For as long as I can remember, I’ve been the “Good Girl.” The kind one. The honest one. The encouraging one. The happy one. The good one. I knew the right things to do and say: what my family wanted, what my friends wanted, even what I thought God wanted. I was polished on the outside, doing all the “right” things, but on the inside, I was selfish. I was angry. I felt inadequate. I was driven by performance and perfection.
Sometimes, saying we can’t overcome sin is an excuse to avoid the hard work of sanctification and enjoy living in it a little longer. But more often than not, laziness isn’t the problem. We are scared. Scared of what lurks in the dark corners of our heart. Scared that if we dig too deep we will discover something about ourselves that we don’t like. Scared of being vulnerable. Scared of being found out. Scared of the shame of our own shadows.
For as long as I can remember, my biggest insecurity has been my quiet personality. I’m not overly talkative, I’m not super outgoing, and I’m not the life of the party by any stretch of the imagination. Don’t get me wrong - I love to have fun. And the friends who know me well have plenty of stories. But I remember coming away from so many parties and get togethers beating myself up for not saying enough. I felt like I had nothing to offer in group situations and wondered if people really wanted me there.
I am strong. I am not one to shy away from conflict. I am outspoken. I like to ask people to be friends with me. I like to tell people the things I like about them - even if I don’t know their name. Although this might sound like a good thing, sometimes this trait can be perceived as too strong. When people point this out, I tend to shrink into my turtle shell and shut down, believing the lie that I need to change, that my personality is too much for others to handle.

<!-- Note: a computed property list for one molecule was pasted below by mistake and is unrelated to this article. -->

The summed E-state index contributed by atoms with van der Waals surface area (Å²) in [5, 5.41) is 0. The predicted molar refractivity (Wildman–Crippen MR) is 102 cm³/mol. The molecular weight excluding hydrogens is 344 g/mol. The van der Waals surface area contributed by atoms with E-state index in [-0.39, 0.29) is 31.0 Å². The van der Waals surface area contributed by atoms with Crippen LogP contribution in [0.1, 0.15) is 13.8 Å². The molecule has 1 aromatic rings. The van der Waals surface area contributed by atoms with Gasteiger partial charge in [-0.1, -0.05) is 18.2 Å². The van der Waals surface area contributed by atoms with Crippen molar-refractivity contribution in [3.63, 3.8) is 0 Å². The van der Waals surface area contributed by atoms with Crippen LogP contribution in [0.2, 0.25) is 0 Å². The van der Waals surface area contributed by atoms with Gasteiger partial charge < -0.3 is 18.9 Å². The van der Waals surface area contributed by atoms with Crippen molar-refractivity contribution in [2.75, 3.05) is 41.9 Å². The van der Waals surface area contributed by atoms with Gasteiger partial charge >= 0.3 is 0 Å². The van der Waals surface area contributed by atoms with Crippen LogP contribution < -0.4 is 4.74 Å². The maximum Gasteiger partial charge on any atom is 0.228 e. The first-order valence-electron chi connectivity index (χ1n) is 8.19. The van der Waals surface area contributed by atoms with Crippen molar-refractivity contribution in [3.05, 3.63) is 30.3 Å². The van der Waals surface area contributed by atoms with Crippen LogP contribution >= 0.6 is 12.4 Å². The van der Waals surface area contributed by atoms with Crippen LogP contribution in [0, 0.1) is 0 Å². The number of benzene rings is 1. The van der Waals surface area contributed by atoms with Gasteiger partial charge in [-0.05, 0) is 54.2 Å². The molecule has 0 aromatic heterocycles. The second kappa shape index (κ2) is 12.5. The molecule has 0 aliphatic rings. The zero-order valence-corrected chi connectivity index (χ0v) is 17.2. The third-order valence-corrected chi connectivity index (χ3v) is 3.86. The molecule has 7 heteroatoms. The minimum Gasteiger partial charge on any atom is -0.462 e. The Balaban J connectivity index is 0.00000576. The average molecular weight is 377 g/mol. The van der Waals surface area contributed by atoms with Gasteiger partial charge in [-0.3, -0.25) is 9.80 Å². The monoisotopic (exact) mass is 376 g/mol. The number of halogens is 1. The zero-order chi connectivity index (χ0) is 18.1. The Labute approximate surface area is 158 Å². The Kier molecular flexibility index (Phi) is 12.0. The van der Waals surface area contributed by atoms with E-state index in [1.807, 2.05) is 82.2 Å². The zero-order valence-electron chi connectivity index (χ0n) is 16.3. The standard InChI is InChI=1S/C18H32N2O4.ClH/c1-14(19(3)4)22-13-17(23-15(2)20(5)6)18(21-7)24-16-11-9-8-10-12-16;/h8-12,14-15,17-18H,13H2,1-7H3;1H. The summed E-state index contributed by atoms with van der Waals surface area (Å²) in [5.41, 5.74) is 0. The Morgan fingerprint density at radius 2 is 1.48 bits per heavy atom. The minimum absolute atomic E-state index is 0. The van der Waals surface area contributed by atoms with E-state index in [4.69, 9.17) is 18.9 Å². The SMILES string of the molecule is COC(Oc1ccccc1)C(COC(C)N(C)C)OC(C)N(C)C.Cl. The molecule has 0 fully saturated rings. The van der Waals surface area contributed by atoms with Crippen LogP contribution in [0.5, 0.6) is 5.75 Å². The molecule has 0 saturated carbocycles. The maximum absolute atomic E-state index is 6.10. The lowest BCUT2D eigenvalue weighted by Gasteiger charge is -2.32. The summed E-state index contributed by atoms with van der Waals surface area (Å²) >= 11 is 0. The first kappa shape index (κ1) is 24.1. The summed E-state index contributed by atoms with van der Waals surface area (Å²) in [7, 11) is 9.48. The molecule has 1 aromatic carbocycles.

Being in my 20s, I’ve had more of a mixed friend group and have been trying to navigate these sometimes murky waters. At times more successfully than others. I find that when I talk to guys I can be at a loss for words, afraid of giving them the wrong impression, and even avoid being caught in a conversation with them. To narrow it down, my friend and I both found ourselves becoming increasingly awkward and rude.
Like most of you, I love to watch rom-coms. I’m not the biggest fan of the Hallmark channel, but my parents are in December and February. My personal favorite movie is 10 Things I Hate About You, but I am definitely a sucker for the storylines in The Notebook, The Longest Ride, The Proposal, The Lucky One and plenty of Disney favorites (I am a proud Disney fanatic, no shame). But friends, we need to WAKE UP.
You know you’ve messed up. How could anyone love you anymore? No matter what you do, there is nothing that can atone for your mistakes. Yet your husband comes and pursues you, like you are priceless. What kind of love is this?
Our culture has taught us that to love someone you need to accept them, all of them. Tolerance is key. The Bible teaches us the contrary. Love does not tolerate blatant sin. If someone, particularly a fellow believer, has a consistent sin issue: gossip, pride, anger, sexual immorality of any kind, slander, etc. it is our duty to say something.
Eleven artistic images printed on super smooth luxury card stock have inspirational phrases and Bible verses to encourage your pursuit of purity! Hang the 5x5 cards on your mirror, tape them on your wall or stick them in the front of your notebook for daily reminders of God's heart! It's our way of saying thank you for your support!
Constant compliments. Special date nights. Lots of hand holding. It's nice to think that your love language will match up effortlessly with your significant other, but what if it doesn't? That's the case for my husband Joseph and I.